4. 1 point
    Maybe this is outside of what you want to do or can do, but have you thought of writing the pathfinding bit in C or C++ to increase the speed? If you're interpreting Python, it should definitely be a speed up, but if you're compiling python, maybe there won't be as much an improvement, but it was just a thought. I know, in general C++ is much faster than python https://benchmarksgame-team.pages.debian.net/benchmarksgame/fastest/gpp-python3.html
  5. 1 point
    Gaming is more than whacking human hybrids. Since this is in the programming forum - how about you start to learn programming ?
  6. 1 point
    I think at least some of this has been addressed (or at least discussed) in the thread. Regarding formations fitting through gaps, the formations can fit through even one-cell-wide gaps (see the video for an example) - it's just that that's intended to be a last resort. As for precomputing information for different formation shapes, I think the complexity there is that (as mentioned above) formations aren't limited by their shape, so you can't necessarily use (e.g.) a naive clearance algorithm. The complexity is that formations can traverse any path, but should prefer paths for which the formation isn't significantly compromised. That seems to be the particular complexity that Rammschnev is trying to address. Also, I did suggest preprocessing earlier, but in this case that's complicated by the fact that the map may have dynamic obstacles.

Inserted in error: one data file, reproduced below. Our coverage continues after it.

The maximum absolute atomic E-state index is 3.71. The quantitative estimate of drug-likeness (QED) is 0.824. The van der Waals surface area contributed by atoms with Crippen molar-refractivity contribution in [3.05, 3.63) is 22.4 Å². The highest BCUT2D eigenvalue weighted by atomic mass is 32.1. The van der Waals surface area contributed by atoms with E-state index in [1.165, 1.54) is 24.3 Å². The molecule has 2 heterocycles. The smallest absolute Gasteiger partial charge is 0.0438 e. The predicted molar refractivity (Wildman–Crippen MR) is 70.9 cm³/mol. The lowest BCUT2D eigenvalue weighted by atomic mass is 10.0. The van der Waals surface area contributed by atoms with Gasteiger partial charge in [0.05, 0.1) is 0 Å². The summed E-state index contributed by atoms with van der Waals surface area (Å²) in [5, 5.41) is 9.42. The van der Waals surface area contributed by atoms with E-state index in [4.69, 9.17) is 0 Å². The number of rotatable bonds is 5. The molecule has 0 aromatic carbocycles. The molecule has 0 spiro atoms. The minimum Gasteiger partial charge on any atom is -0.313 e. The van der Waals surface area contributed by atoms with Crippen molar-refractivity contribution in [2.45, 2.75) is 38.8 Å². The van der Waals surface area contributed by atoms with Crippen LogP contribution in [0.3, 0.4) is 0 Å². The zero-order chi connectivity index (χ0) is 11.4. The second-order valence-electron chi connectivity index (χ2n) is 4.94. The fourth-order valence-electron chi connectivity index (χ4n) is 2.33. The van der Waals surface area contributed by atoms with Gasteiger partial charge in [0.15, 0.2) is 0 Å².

7. 1 point
  8. 1 point